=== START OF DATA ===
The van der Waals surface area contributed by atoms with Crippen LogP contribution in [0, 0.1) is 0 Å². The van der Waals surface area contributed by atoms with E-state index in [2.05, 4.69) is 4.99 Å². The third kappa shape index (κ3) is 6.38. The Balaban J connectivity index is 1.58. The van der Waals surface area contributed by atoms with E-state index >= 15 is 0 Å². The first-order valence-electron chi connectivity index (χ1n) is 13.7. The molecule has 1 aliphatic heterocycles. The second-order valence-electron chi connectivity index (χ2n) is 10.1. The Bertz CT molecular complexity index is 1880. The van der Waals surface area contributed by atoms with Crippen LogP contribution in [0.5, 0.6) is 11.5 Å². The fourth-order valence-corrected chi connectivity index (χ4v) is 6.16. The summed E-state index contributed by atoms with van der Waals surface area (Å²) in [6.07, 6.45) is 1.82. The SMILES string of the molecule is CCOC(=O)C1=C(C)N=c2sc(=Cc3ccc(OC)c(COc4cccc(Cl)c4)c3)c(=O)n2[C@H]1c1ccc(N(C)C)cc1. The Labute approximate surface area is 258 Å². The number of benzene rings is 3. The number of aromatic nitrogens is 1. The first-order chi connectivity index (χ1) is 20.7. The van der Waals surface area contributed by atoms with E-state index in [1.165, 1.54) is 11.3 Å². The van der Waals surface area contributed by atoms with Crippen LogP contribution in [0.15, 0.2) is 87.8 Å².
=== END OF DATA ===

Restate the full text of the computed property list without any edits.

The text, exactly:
The van der Waals surface area contributed by atoms with Crippen LogP contribution in [0, 0.1) is 0 Å². The van der Waals surface area contributed by atoms with E-state index in [2.05, 4.69) is 4.99 Å². The third kappa shape index (κ3) is 6.38. The Balaban J connectivity index is 1.58. The van der Waals surface area contributed by atoms with E-state index >= 15 is 0 Å². The first-order valence-electron chi connectivity index (χ1n) is 13.7. The molecule has 1 aliphatic heterocycles. The second-order valence-electron chi connectivity index (χ2n) is 10.1. The Bertz CT molecular complexity index is 1880. The van der Waals surface area contributed by atoms with Crippen LogP contribution in [0.5, 0.6) is 11.5 Å². The fourth-order valence-corrected chi connectivity index (χ4v) is 6.16. The summed E-state index contributed by atoms with van der Waals surface area (Å²) in [6.07, 6.45) is 1.82. The SMILES string of the molecule is CCOC(=O)C1=C(C)N=c2sc(=Cc3ccc(OC)c(COc4cccc(Cl)c4)c3)c(=O)n2[C@H]1c1ccc(N(C)C)cc1. The Labute approximate surface area is 258 Å². The number of benzene rings is 3. The number of aromatic nitrogens is 1. The first-order chi connectivity index (χ1) is 20.7. The van der Waals surface area contributed by atoms with E-state index in [1.165, 1.54) is 11.3 Å². The van der Waals surface area contributed by atoms with Crippen LogP contribution in [0.15, 0.2) is 87.8 Å².